Sunday, July 02, 2006

Communities of practice: expertise in CoPs

While reading my bloglines back in the Netherlands, I came across this post by Anecdote. It was so relevant to me that I decided to crosspost it on my own blog. In Ghana I had the impression my 3 years of work experience in Takoradi, Ghana, is still helping me in my work in Ghana, even though my current work is with different partners and in a completely different field (ICT4D). But I would have a hard time if I'd had to pinpoint to where it changes my practices/interventions. (beyond the occasional encounters during which I drop the fact that I lived in Takoradi, and it immediately creates a enthusiasm- 'oh, so you are a Ghanaian!').

I also had a car conversation during my stay in Ghana about professors and how you recognise a good one. People were impressed with a certain professor in Ghana because he could give clear examples and he could explain things in an easy way, which makes complex things easy to understand.

Here it the anecdote excerpt:
Expertise is more than simply possessing a skill. Summarized from Klein:

  1. Patterns: with experience experts can discern patterns that are invisible to novices. They have a good sense of what’s typical and can therefore detect the extraordinary.

  2. Anomalies: experts are surprised when a key event is absent while novices don’t know what is supposed to happen and therefore don’t pick up on the anomaly.

  3. The way things work: experts have mental models of how things work—how teams are supposed to work, equipment is supposed to function, power and politics is normally wielded.

  4. Opportunities and improvisations: Experts can imagine possibilities that contradict the prevailing viewpoint and data. They can also apply patterns from one context to a new situation creating new approaches and techniques.

  5. Past and future: experts can predict what might happen in the future. Just ask a grade 5 teacher about what the kids will be like at the beginning and the end of the year.

  6. Fine discriminations: experts can see differences which remain invisible to novices. Just think of expert wine tasters.

  7. Self aware: experts are aware of their own thought processes.

  8. Decision makers: experts can make decisions under time pressure.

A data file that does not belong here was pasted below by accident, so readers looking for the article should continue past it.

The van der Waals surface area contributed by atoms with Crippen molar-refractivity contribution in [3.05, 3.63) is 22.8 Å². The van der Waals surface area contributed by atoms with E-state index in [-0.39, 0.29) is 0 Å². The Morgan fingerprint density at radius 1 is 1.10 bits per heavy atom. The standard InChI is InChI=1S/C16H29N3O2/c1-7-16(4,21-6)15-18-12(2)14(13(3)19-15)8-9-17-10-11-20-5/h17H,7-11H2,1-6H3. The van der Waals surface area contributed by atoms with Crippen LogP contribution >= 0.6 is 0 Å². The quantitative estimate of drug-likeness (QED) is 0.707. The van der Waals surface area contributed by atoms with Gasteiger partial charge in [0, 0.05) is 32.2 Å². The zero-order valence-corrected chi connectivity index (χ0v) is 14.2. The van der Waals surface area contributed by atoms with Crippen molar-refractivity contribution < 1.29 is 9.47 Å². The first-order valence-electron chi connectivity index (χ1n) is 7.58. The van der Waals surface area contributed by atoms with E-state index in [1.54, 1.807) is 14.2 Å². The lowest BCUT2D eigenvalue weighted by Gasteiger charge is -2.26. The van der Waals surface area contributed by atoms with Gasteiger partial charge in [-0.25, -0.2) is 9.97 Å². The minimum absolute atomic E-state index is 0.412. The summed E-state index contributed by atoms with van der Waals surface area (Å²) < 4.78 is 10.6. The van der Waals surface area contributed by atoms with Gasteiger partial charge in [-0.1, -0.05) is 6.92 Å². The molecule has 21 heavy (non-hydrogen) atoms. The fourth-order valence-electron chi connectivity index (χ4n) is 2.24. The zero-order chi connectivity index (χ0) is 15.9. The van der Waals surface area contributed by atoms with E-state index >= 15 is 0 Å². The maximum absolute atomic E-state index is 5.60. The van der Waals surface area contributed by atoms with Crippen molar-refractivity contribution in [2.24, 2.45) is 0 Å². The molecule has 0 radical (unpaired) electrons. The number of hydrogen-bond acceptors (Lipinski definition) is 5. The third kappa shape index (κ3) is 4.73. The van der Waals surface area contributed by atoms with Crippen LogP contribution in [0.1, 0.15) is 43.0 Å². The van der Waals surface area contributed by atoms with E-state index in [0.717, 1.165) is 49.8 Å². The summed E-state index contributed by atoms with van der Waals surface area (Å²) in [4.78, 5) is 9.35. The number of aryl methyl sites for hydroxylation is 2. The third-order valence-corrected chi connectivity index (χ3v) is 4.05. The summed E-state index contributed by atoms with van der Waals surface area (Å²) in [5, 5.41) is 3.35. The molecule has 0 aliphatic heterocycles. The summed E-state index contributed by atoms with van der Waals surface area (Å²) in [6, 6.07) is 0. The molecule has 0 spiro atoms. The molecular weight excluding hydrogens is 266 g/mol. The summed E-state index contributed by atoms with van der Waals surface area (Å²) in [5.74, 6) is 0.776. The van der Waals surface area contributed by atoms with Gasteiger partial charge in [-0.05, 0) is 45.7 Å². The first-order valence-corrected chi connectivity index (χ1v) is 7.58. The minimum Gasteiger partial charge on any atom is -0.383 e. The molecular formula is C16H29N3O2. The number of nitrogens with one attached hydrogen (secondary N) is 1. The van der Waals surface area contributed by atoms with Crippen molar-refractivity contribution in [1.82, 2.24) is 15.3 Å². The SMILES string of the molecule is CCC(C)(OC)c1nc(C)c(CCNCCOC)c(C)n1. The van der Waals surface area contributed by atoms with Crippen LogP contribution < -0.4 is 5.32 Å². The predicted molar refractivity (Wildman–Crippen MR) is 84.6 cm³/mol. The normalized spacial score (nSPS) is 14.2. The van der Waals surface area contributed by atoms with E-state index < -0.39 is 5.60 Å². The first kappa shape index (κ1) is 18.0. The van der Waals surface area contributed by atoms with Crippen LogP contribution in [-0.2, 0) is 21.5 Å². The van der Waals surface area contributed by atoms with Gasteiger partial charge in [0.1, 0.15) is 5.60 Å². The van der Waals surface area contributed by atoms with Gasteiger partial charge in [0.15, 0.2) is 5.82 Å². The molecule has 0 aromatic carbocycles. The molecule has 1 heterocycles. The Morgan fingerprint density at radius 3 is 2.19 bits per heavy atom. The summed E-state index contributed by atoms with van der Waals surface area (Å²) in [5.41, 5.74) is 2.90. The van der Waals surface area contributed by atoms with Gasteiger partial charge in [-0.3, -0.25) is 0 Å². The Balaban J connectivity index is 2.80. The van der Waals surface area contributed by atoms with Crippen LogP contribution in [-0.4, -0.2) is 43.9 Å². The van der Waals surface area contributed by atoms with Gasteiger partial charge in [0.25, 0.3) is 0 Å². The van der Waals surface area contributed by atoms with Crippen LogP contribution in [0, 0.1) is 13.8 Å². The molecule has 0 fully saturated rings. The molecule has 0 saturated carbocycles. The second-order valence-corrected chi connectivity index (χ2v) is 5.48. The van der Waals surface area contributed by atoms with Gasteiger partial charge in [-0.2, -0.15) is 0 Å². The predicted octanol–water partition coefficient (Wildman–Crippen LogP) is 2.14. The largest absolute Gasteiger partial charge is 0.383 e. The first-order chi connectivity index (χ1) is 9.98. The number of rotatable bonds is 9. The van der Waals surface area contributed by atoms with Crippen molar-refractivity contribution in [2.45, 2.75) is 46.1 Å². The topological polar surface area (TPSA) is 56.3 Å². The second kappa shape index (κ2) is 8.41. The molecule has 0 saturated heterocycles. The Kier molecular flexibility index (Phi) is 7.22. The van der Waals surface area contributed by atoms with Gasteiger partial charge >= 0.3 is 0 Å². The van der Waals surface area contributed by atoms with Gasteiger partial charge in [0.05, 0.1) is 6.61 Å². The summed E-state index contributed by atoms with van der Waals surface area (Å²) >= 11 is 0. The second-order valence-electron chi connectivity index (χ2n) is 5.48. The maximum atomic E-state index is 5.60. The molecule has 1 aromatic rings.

I wonder if being able to distinguish between the larger picture, what's important and details shouldn't be part of expertise as well? (would that be number 6?)

And also being able to act by intuition without having to think first (and then being able to reason later why it was a good/bad move)?


hoong said...

Re: the professor who can give good explainations ...

Some people can teach, some just cannot. I don't think IF one is an expert of certain subject that means this person can explain things clearly. Teaching is a talent.

My high school biology teacher is a PhD holder, but she would put us to sleep every single time. On the other hand our geography teacher fascinated us with her ways of simplyfying things. Not only she was talented in teaching skills, or her knowledge in the subject, but she could draw... Till this day I could still see the 5 great-lakes she sketched on the blackboard.

Most crucial: expertise takes time to grow. BUT having the knowledge does not mean a person is an expert. To be an expert one has to have other talent/skills on how to make use of the 'accummulated knowledge'.

I have been looking at that list for quite a few weeks now (before you crossed blog here), somehow I just feel something is missing ...

Joitske Hulsebosch said...

Hi Cindy, you may be right on explaining, though these people did use it to judge his expertise!

I wonder what you think is missing, I had a similar feeling, which comes from my own observation that when you grow into a job, you preparation some workshops in less detail and find it easier to let go and let things emerge.

hoong said...

Hello Joitske,

I am still thinking 'what is missing'.

BUT, here is something that came to mind yesterday. PERHAPS someone already talks about it ...

We seems to concentrate on what expert would do etc. etc (such as the list of 7 items), but one thing I do know for sure is, if you do not know how to ask question to the expert, the expert might not be able to reveal what he/she has. So, learning how to ask question is, to me, even more important than what an expert know.

Perhaps an expert should have skills to 'entice' learners to ask question? Such as you wrote: 'less details, let go and things emerge'. TO be able to do that first of all the person (expert) is confident to be able to answer all kinds of questions... at the sametime, deliberate giving less details to make learners think ???